5. Because you need an ASN, AfriNIC will ask you who you plan to peer with. If you've already spoken to our helpful support team about getting connected to JINX, you can simply tell AfriNIC “We plan to peer at the Johannesburg Internet Exchange Point (JINX). You may contact to confirm that they have a request from us to do this”. AfriNIC, in turn, will then confirm that you have intent to peer.
  6. Assuming that you have submitted an address plan that makes sense to them, AfriNIC will allocate you an ipv4 /22, and an ASN. Take a minute to confirm that you already remembered to get an IPv6 /32 as well. Trust us, it’s just easier to do this now! AfriNIC will also give you access to their member portal -, which is what you’ll need to complete some of the work elements below. And let us (INX) know what your shiny new ASN is! You can simply send an update to the ticket you logged above.
  7. Now that you have the address space, and the ASN, you will want to do several things to make sure that your “paperwork” on the Internet is in place. Still working from the mindset that it’s easier to do the admin work in one go, here are specific things that you will want to get done:
    • Register your prefixes in an Internet routing registry (IRR). We'd recommend you use the AfriNIC IRR database. There’s a simple-to-use GUI available via the AfriNIC portal
    • Register an account for your organisation on PeeringDB ( This is an address book for networks that are engaged in peering and interconnection. During your registration, there’s a field that says : “Allow IX to update” and we'd recommend ticking that. This allows responsible IXPs (like INX :-)) to update your port speed, ip address information, and whether, or not, you are a BGP-RS peer, via a JSON export that we send nightly to peeringdb. We only get to update those fields, and automation is good!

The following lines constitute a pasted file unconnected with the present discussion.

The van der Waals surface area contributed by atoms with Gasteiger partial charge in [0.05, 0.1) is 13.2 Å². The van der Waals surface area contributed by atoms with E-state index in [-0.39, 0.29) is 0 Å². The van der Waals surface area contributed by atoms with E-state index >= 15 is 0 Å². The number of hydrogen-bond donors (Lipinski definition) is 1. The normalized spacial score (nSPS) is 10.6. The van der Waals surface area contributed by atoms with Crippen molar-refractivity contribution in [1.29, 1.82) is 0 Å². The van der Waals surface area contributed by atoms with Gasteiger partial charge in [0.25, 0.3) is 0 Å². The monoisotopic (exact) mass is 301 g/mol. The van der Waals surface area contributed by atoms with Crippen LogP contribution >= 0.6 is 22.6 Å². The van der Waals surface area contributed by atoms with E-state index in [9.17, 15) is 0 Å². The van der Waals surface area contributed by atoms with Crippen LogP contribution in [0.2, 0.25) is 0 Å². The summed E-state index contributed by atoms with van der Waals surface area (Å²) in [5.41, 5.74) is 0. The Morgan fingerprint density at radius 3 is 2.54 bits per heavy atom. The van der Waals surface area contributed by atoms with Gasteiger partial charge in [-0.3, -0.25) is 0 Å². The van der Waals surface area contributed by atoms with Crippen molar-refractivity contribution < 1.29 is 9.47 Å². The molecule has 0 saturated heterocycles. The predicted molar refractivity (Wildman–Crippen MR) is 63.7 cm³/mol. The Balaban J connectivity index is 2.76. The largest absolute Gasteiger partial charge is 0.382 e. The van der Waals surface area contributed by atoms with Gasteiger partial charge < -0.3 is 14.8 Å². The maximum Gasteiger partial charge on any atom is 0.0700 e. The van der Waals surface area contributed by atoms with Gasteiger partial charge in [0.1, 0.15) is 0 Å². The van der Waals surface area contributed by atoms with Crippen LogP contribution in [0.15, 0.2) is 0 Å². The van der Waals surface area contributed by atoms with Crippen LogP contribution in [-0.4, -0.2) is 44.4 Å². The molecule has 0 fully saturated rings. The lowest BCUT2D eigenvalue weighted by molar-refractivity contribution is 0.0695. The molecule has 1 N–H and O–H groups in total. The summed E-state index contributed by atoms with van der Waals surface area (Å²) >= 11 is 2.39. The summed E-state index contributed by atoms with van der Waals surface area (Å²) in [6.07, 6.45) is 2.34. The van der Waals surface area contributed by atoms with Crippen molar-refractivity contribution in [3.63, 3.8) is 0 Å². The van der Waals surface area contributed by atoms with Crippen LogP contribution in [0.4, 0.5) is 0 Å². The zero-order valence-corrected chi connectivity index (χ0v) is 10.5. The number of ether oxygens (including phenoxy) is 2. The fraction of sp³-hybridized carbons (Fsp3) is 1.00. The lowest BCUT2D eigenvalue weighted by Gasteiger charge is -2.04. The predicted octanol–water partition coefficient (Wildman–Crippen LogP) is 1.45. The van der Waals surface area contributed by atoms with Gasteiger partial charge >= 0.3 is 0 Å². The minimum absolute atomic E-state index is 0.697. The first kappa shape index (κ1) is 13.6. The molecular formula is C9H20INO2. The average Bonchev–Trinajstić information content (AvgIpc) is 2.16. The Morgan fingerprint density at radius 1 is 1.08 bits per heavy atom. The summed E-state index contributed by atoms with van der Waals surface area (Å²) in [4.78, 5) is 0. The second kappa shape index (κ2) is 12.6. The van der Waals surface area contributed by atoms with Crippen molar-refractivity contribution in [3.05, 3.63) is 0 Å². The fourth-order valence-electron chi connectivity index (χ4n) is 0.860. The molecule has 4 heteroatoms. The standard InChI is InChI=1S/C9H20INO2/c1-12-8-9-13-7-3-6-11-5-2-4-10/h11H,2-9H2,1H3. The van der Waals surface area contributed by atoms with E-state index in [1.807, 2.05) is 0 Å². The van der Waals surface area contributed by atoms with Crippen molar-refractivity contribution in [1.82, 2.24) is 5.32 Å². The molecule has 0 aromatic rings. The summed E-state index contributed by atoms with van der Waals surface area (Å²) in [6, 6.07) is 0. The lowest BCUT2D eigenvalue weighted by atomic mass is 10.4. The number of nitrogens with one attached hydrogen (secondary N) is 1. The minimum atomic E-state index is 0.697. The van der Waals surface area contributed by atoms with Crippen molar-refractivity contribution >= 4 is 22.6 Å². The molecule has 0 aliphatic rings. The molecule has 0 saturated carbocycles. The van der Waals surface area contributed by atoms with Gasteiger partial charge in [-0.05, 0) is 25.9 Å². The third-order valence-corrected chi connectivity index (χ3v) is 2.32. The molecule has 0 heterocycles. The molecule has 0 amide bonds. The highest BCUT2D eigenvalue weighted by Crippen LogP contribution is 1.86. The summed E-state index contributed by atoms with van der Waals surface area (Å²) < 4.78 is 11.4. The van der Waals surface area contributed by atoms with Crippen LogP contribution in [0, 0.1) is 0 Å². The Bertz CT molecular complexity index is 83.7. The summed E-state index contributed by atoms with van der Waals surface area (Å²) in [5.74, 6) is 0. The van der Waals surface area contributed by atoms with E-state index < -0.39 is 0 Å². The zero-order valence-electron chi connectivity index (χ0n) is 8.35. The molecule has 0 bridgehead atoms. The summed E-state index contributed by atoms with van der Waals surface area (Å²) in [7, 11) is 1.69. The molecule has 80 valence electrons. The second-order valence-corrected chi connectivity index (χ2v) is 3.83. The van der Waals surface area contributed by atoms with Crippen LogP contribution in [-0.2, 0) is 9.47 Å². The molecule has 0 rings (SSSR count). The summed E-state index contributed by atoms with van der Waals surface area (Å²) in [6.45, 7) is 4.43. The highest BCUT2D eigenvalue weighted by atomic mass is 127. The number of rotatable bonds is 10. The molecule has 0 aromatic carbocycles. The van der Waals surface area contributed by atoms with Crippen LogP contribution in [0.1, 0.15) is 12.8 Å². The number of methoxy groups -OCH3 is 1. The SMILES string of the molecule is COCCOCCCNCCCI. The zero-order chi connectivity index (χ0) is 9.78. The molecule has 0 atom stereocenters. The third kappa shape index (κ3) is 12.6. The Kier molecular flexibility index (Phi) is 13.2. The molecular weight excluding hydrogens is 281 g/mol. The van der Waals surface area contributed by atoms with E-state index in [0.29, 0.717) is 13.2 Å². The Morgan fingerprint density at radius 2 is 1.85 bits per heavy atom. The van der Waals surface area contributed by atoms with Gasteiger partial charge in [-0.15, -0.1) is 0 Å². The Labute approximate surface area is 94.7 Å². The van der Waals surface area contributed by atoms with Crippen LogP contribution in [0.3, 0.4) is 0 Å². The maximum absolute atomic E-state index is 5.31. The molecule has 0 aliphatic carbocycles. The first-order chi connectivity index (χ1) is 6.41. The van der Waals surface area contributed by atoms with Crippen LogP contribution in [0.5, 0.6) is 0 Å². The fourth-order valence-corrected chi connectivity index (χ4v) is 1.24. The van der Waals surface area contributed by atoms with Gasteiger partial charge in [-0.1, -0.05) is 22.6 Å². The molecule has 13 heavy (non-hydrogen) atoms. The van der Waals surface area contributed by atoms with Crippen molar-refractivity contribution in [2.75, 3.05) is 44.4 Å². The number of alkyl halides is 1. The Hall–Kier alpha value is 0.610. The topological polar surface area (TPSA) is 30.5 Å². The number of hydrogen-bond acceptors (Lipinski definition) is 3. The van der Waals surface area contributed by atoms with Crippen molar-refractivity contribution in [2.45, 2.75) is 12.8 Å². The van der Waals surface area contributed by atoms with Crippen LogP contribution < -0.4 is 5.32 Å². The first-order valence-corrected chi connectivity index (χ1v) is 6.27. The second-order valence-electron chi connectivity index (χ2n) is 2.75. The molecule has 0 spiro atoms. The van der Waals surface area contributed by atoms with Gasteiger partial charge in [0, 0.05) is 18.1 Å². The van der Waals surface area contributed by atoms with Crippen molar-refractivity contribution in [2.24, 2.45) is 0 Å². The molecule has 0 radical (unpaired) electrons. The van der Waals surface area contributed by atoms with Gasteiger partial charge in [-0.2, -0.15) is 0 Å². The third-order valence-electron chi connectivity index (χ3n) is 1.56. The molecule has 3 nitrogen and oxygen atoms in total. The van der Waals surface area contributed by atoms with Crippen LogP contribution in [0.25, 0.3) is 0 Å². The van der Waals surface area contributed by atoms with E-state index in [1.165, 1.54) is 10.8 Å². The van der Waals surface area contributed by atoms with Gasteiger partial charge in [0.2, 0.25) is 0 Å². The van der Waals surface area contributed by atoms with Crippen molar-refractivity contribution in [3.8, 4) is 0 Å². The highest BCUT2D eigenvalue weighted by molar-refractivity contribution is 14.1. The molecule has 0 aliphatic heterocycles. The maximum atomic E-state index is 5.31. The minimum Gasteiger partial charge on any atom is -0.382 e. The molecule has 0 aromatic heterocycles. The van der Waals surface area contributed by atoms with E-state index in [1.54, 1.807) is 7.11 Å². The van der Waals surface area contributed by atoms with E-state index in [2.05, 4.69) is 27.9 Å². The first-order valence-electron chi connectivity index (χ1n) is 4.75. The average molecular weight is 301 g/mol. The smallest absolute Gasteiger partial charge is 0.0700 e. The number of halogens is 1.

• Get your reverse DNS subnets working via the afrinic portal
    • Get your IP prefixes “signed” using PKI technologies, like RPKI. This is complicated to write-up here, but I would *strongly* suggest you get this done as it will help to prevent your address space from being hijacked by another other party
  8. Once you have setup a peeringdb account, you will be able to use the same set of authentication credentials to get access to the INX portal at We can also setup users for you, but we really prefer that you are able to setup and manage your own users, so that is a good thing for you to test!